Live

Watch CBSN Live

When murder hornets attack, bees will make "shrieks, fear screams and panic calls" to help their colony survive

Bees make "fear screams" as murder hornets attack
Bees make "fear screams" as murder hornets at... 00:49

Asian giant hornets, also known as murder hornets, have spooked some residents over the past year after they invaded Washington state. But a new study shows that it's not just some people who are scared of the two-inch-long stinging insect — even bees are screaming and buzzing away when they invade. 

The study, published Tuesday in the journal Royal Society Open Science, found that honey bees will buzz, run, and use loud, unique sounds to alert their fellow hive members when murder hornets attack. The sounds they make serve as a distinctive distress signal so other bees can prepare. Along with gathering at the entrance, bees will spread dung around the colony entrances in an effort to repel the hornets. 

The researchers documented the bees' behavior in Vietnam, where they have been studying the interactions between the two insects for over seven years. They've collected thousands of signals the bees have made, documented in audio and video recordings like the one seen above.

The so-called "antipredator pipe" happens with good reason, as just a few murder hornets have the ability to completely destroy a hive within hours, decapitating and killing the adults and eating the larvae and pupae in the process. 

Invasion! Asian giant hornets have arrived 05:56

The noise the bees make when the murder hornets arrive are harsh and irregular, researchers found, similar to that of "shrieks, fear screams and panic calls." When bees engage in the noise, other bees will go toward the hive's entrance and try to defend the colony. The noise is so distinct it gave study author Heather Mattila chills when she heard it.

"The pipes share traits in common with a lot of mammalian alarm signals, so as a mammal hearing them, there's something that is instantly recognizable as communicating danger," she said in a statement. "It feels like a universal experience."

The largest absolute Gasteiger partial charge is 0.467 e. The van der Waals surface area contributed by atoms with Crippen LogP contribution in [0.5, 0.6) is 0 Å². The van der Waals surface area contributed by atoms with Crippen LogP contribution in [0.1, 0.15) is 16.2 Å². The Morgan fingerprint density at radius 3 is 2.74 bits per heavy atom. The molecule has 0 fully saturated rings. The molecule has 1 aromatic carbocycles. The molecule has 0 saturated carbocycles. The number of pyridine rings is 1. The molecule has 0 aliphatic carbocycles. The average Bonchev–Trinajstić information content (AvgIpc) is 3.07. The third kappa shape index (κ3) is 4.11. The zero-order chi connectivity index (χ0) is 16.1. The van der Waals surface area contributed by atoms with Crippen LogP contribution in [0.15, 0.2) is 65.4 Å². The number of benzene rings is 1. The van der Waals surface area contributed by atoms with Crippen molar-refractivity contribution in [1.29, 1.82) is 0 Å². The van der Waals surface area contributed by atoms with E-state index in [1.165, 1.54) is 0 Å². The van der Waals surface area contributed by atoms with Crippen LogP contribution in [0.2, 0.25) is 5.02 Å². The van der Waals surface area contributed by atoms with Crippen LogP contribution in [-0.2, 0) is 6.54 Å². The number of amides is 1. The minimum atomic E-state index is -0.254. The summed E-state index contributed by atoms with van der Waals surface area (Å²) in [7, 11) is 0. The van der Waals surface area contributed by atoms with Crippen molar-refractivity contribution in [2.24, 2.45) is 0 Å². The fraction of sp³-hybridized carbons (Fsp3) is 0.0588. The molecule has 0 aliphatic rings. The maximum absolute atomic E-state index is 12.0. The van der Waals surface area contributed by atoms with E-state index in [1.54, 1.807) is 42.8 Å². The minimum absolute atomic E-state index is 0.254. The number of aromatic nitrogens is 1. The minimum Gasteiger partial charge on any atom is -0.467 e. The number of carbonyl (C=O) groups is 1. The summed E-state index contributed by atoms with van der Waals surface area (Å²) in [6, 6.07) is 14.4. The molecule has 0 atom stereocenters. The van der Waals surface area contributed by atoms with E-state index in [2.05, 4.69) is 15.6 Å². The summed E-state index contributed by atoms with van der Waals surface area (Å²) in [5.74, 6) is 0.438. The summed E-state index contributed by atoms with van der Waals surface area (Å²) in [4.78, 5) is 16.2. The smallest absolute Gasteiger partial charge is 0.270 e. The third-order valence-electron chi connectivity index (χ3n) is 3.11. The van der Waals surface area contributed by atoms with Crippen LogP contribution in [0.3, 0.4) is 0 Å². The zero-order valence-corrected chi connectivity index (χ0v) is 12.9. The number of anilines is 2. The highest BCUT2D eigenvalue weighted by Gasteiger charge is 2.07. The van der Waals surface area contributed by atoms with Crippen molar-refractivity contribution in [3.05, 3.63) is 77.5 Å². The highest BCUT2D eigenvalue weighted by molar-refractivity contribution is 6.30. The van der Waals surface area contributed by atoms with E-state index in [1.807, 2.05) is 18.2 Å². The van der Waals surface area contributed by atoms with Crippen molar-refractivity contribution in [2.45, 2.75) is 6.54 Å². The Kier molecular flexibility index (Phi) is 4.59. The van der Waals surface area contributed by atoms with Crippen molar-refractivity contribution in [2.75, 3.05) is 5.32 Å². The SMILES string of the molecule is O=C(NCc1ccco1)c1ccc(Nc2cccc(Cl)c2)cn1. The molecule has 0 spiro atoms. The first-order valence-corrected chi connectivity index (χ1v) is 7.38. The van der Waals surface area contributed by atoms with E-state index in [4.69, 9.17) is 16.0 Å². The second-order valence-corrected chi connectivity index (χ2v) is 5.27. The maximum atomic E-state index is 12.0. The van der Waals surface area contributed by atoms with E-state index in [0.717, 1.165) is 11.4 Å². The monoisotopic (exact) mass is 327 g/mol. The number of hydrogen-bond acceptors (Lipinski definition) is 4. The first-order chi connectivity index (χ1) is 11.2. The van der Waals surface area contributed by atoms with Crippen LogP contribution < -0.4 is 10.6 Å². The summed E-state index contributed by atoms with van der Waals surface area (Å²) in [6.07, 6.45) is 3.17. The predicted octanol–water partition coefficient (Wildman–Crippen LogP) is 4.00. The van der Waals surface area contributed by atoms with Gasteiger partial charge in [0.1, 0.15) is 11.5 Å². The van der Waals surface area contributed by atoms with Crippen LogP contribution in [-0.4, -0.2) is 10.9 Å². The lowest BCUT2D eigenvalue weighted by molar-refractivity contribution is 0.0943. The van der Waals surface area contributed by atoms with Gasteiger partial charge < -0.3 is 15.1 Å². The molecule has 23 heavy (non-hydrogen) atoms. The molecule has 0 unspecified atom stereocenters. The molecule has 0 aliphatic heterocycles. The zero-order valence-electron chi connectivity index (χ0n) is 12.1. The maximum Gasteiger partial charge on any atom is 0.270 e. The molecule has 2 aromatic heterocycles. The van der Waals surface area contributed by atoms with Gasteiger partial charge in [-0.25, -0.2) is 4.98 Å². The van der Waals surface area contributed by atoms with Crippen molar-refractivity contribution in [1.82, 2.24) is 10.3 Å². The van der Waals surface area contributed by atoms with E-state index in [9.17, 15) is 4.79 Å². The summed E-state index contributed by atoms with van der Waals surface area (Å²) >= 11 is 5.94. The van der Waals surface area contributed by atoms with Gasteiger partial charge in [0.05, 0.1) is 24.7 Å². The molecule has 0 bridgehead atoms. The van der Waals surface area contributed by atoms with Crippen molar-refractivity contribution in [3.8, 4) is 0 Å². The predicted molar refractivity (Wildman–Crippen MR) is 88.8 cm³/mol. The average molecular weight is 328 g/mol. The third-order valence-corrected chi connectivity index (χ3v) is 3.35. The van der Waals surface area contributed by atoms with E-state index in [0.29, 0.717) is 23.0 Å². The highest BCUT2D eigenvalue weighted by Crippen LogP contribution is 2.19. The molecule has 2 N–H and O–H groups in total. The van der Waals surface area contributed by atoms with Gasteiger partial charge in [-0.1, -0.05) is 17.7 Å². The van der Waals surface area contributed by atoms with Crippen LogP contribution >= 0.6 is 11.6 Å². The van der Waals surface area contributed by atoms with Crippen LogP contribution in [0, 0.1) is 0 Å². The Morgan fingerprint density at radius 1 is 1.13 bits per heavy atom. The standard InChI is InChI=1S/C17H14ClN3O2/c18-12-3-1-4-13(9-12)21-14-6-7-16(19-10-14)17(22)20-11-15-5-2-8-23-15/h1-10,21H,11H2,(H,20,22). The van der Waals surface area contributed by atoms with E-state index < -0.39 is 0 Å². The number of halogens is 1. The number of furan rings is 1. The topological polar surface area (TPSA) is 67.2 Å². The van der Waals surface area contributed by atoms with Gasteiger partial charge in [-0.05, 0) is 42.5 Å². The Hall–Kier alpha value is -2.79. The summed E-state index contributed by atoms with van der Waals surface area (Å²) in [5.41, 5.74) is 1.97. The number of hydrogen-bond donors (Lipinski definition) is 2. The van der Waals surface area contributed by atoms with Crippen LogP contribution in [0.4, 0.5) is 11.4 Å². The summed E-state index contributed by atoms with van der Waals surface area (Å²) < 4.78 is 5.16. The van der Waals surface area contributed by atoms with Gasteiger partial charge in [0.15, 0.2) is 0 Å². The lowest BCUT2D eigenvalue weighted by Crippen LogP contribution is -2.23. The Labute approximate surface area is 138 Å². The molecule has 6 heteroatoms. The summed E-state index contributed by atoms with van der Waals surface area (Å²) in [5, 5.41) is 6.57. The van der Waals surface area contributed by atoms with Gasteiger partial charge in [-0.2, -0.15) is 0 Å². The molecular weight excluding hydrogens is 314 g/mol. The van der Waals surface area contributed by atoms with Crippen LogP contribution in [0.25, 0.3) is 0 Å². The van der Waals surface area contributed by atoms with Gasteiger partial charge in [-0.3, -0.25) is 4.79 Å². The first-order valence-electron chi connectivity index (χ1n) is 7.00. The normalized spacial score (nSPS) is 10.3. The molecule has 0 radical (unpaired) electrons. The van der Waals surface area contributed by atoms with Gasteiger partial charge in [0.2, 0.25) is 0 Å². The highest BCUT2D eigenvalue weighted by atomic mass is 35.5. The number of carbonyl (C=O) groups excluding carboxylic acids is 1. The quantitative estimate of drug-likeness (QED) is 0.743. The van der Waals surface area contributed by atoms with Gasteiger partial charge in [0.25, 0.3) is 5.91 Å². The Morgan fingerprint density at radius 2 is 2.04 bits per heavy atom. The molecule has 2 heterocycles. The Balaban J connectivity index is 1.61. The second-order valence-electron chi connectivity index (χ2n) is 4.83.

The antipredator pipe witnessed by the researchers happens "almost exclusively" when the bees are attacked by murder hornets, researchers said, noting that they believe the signal includes evolved traits that will get others' attention. 

The bees also seem to "string together" their screams, researchers found, similar to "how individual clangs of a bell contribute to a sustained fire alarm." 

"Workers are constantly communicating with each other, in both good times and in bad," the study says, "but antipredator signal exchange is particularly important during dire moments when rallying workers for colony defense is imperative." 

Mattila said the findings are "exciting," as they provide more information "about the complexity of honey bee communication." 

"They share information in a way that shows a remarkable ability to respond to changes in their environment in real time," Mattila said. "In Asia, hornets are the bees' worst enemy, so it makes sense that they have evolved special sounds that reflect the type of predatory threat they face at any given moment."

Murder hornets, which grow to be between 1.5 to 2 inches long and have large yellow-orange heads, were first found in the U.S. in December 2019, when there were four sightings reported in Washington state. Most recently, Washington state agricultural workers found a nest in August

View CBS News In
CBS News App Open
Chrome Safari Continue
Be the first to know
Get browser notifications for breaking news, live events, and exclusive reporting.